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Helium and the IoT: Mining with Your Own Hotspot

Many IoT ( Internet of Things ) projects face a number of challenges: costs often go up far beyond expectations or the project becomes too complex. A new approach is therefore being pursued in helium. The young company based in San Francisco wants to put connectivity in the hands of the people. “The future is peer-to-peer” is the motto of the company.

New consensus, new possibilities

Hotspot mining is also much less energy-intensive than traditional consensus algorithms, such as the Proof of Work , according to the company. Order of magnitude: Consumption of an LED lamp. In the helium network, other nodes are legitimized using a proof-of-coverage protocol. So it’s about the coverage of locations. In addition to proving the location of the providers, Helium uses a “proof of serialization” based on Google’s Roughtime protocol to anchor the proofs of coverage in a cryptographically secure and synchronized manner. Frank Mong, Manager at Helium, wrote on the company blog on June 12:

With this network, an explosion of new possibilities can become reality: forest fires can be prevented with smoke or heat sensors, pets can be tracked for miles, so they never get lost, and bike owners can use locating sensors to prevent thieves from stealing their bikes.

World’s first wireless peer-to-peer network

The idea for the start-up had Shawn Fanning (founder of Napster), Sean Carey and Amir Haleem already in 2012. Inspired by the “Internet of Things” and the idea of ​​a world in which everything would be connected, they founded Helium in 2013. The team has been taking the step of introducing Blockchain and a utility token since 2017.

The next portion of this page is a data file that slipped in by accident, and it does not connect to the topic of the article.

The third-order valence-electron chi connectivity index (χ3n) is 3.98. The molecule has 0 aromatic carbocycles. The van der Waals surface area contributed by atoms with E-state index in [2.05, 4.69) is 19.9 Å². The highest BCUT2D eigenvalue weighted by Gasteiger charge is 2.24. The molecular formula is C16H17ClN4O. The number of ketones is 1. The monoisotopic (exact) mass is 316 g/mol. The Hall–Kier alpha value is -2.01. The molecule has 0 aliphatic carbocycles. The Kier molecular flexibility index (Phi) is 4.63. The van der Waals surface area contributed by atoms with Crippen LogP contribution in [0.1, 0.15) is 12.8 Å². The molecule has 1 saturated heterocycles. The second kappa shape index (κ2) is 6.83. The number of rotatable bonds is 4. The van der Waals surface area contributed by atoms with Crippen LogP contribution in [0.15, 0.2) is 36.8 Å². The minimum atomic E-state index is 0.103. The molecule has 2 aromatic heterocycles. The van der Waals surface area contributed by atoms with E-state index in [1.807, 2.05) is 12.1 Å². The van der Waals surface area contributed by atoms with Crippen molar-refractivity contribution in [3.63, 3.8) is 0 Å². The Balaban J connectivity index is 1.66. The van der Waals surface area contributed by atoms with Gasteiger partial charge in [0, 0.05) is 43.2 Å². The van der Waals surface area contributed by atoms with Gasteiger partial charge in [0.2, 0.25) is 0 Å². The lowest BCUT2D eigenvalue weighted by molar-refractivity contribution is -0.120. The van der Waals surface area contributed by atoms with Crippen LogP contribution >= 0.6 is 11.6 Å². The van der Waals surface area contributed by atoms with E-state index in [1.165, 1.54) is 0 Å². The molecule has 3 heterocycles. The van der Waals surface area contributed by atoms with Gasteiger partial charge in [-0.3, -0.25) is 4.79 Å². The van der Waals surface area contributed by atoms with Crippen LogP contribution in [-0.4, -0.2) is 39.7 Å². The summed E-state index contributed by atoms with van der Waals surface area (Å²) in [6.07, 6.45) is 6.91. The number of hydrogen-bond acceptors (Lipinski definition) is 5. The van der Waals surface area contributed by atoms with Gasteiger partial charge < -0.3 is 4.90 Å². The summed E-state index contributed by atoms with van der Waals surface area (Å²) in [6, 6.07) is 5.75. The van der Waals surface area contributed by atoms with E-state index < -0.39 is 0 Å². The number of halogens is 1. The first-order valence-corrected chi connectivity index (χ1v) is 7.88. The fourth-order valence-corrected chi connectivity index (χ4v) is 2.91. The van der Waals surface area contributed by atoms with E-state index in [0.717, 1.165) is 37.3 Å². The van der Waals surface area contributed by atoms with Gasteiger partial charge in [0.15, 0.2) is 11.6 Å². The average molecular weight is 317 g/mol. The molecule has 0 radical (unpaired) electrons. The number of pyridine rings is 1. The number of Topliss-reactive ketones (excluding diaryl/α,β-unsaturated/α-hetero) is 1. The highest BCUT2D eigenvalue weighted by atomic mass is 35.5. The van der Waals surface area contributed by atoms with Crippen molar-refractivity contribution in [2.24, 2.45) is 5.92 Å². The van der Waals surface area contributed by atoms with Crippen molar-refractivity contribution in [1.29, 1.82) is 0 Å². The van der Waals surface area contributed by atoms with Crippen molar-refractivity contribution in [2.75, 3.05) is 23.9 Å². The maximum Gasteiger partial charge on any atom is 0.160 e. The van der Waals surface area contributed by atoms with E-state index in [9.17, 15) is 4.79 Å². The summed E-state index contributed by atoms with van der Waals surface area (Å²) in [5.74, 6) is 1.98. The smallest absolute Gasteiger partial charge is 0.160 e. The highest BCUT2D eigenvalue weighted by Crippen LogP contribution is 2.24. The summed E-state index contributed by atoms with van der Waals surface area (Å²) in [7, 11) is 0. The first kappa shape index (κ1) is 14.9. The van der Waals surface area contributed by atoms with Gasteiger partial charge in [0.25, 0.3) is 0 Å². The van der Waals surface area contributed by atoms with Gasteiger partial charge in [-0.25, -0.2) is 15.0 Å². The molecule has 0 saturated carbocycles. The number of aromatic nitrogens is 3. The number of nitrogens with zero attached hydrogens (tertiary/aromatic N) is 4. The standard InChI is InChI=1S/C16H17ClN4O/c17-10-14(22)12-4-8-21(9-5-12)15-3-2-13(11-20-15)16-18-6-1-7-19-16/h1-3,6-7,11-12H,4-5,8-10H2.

In 2018, the startup finally announced plans to build a completely new kind of distributed wireless network. It claims to be turning the connectivity model on its head – much as AirBnB has fundamentally changed the lodging industry and passenger transport.

A new way of mining

Helium hotspot owners can get rewards in two ways. There are mining rewards through the wireless coverage and every time a device connects to the Internet through the hotspot. Of course, in order to achieve the positive network effects, it is crucial that the size and coverage of the network increase. The more machines the network uses, the more rewards hotspot owners can earn. This incentive should ultimately increase the demand to participate as a hotspot host.

The first hotspots Helium wants to deliver in the next six to eight weeks in Austin, Texas. Nationwide shipments in the US will begin in the fourth quarter of 2019. The company plans to expand network coverage internationally. For all interested parties outside the US there is a waiting list. The hotspots cost $ 495.

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